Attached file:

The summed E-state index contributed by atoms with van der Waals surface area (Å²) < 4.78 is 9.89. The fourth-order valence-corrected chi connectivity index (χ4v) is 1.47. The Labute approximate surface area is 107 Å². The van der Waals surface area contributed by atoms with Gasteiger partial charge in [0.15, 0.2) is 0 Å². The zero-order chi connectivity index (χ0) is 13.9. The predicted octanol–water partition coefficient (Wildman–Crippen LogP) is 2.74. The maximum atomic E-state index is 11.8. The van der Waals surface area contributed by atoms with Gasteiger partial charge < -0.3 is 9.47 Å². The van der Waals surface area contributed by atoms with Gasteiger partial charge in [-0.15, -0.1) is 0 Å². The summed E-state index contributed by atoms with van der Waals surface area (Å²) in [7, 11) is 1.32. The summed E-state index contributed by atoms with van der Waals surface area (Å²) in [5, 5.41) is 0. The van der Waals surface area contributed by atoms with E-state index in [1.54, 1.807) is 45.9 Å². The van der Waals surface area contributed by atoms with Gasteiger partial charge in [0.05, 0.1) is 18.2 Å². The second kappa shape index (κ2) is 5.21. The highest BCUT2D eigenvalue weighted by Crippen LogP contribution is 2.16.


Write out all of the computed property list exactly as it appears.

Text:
The summed E-state index contributed by atoms with van der Waals surface area (Å²) < 4.78 is 9.89. The fourth-order valence-corrected chi connectivity index (χ4v) is 1.47. The Labute approximate surface area is 107 Å². The van der Waals surface area contributed by atoms with Gasteiger partial charge in [0.15, 0.2) is 0 Å². The zero-order chi connectivity index (χ0) is 13.9. The predicted octanol–water partition coefficient (Wildman–Crippen LogP) is 2.74. The maximum atomic E-state index is 11.8. The van der Waals surface area contributed by atoms with Gasteiger partial charge < -0.3 is 9.47 Å². The van der Waals surface area contributed by atoms with Gasteiger partial charge in [-0.15, -0.1) is 0 Å². The summed E-state index contributed by atoms with van der Waals surface area (Å²) in [7, 11) is 1.32. The summed E-state index contributed by atoms with van der Waals surface area (Å²) in [5, 5.41) is 0. The van der Waals surface area contributed by atoms with E-state index in [1.54, 1.807) is 45.9 Å². The van der Waals surface area contributed by atoms with Gasteiger partial charge in [0.05, 0.1) is 18.2 Å². The second kappa shape index (κ2) is 5.21. The highest BCUT2D eigenvalue weighted by Crippen LogP contribution is 2.16.